Donna Jo Napoli (S&S/Atheneum)

Napoli sets this Cinderella story in China during the 14th century, when it was customary to bind girls' feet. Napoli manages to grant her heroine an independence that remains authentic to her time, and creates both an adventure and a coming-of-age story that will have readers racing to the finish.

How I Live Now
Meg Rosoff (Random/Lamb)

This riveting first novel paints a frighteningly realistic picture of a world war breaking out in the 21st century. Daisy, a 15-year-old Manhattan native, goes to stay with cousins on a remote British farm, and terrorists soon invade and occupy the country. Like the ripple effects of paranoia and panic in society, the changes within Daisy come gradually: she goes from a disgruntled teen to a courageous young woman motivated by love and compassion.

The Burn Journals
Brent Runyon (Knopf)

This book based on Runyon's own experiences draws readers into the world of an eighth-grader whose life is changed irrevocably the day he deliberately sets himself on fire. Despite its dark subject matter, this powerful chronicle of Brent's journey to heal celebrates life and provides an opportunity to slip inside the skin of a true survivor.


The Seuss, the Whole Seuss, and Nothing but the Seuss: A Visual Biography of Theodor Seuss Geisel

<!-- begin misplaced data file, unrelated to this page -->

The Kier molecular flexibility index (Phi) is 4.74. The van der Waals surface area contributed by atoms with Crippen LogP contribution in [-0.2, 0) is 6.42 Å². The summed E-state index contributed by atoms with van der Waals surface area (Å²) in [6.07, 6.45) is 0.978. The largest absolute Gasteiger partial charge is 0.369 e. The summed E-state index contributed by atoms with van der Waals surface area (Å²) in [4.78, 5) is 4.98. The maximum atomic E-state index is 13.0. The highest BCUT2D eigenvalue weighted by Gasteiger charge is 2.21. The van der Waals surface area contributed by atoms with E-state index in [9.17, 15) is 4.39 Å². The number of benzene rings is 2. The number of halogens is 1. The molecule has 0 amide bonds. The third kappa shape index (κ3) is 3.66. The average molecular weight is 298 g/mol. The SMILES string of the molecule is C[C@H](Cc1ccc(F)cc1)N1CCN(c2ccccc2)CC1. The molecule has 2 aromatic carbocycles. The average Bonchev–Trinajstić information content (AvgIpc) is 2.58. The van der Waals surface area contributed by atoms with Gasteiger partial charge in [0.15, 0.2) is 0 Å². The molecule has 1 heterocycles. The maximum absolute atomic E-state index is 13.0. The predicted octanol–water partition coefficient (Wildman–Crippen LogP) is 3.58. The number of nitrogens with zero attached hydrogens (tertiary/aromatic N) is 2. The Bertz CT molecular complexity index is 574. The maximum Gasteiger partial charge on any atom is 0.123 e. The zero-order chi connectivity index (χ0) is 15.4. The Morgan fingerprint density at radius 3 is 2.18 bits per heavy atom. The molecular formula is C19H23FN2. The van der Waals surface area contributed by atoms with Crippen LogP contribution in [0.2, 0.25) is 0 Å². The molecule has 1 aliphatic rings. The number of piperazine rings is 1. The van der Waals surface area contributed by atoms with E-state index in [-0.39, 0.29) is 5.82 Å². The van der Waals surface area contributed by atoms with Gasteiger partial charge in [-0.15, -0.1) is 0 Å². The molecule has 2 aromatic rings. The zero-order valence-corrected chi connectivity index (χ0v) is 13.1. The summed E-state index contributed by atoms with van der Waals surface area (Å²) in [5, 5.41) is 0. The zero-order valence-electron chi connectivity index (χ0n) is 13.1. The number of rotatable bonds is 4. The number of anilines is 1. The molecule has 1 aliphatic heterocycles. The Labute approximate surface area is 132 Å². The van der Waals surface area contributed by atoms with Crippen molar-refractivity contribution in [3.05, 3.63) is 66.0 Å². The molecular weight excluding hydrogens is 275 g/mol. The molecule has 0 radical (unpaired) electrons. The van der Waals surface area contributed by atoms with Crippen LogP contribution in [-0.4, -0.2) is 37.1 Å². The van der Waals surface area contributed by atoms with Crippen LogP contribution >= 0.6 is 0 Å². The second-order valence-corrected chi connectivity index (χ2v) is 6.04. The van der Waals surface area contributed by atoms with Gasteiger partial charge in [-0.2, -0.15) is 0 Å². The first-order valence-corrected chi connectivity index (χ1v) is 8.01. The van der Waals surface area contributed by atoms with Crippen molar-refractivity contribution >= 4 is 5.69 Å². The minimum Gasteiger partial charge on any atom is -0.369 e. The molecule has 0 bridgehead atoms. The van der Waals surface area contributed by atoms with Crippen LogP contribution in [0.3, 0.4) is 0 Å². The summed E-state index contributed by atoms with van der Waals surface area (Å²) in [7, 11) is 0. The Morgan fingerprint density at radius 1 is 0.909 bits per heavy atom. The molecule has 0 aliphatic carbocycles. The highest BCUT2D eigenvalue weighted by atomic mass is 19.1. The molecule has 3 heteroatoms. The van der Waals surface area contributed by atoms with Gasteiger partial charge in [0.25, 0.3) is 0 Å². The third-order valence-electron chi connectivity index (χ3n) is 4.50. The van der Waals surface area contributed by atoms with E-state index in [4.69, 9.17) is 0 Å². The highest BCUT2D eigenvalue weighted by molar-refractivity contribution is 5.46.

Charles D. Cohen (Random)

In this hefty, assiduously researched volume, generously sprinkled with crisp reproductions of the artist's work, Cohen sets out to demystify Geisel's genius. He provides insight into the evolution of a remarkable creative mind, allowing the story to unfold largely through Dr. Seuss's own words and pictures.

Harlem Stomp!: A Cultural History of the Harlem Renaissance
Laban Carrick Hill (Little, Brown/Tingley)

This compelling history documents the artistic, literary and musical surge of black culture in Harlem from 1900 to 1924, presenting the events and personalities that led to both its ascension and decline. Hill weaves in many voices, solo and in groups, along with brief bios of lesser-known heroes. The inviting layout makes use of blocks of jazzy colors and type plus a smattering of period illustrations.

The Race to Save the Lord God Bird
Phillip Hoose (FSG/Kroupa)

Those who raced to save the Ivory-bill and its Southern U.S. habitat, reports Hoose, were neither as swift nor as wealthy as those who raced to shoot it and turn its preferred sweet-gum trees into lumber. The author shares a forceful tale of a species' decline and, in the process, gives a history of ornithology and environmentalism.

Please see the December 6 issue for a feature from Adult Forecasts, "The Year in Books."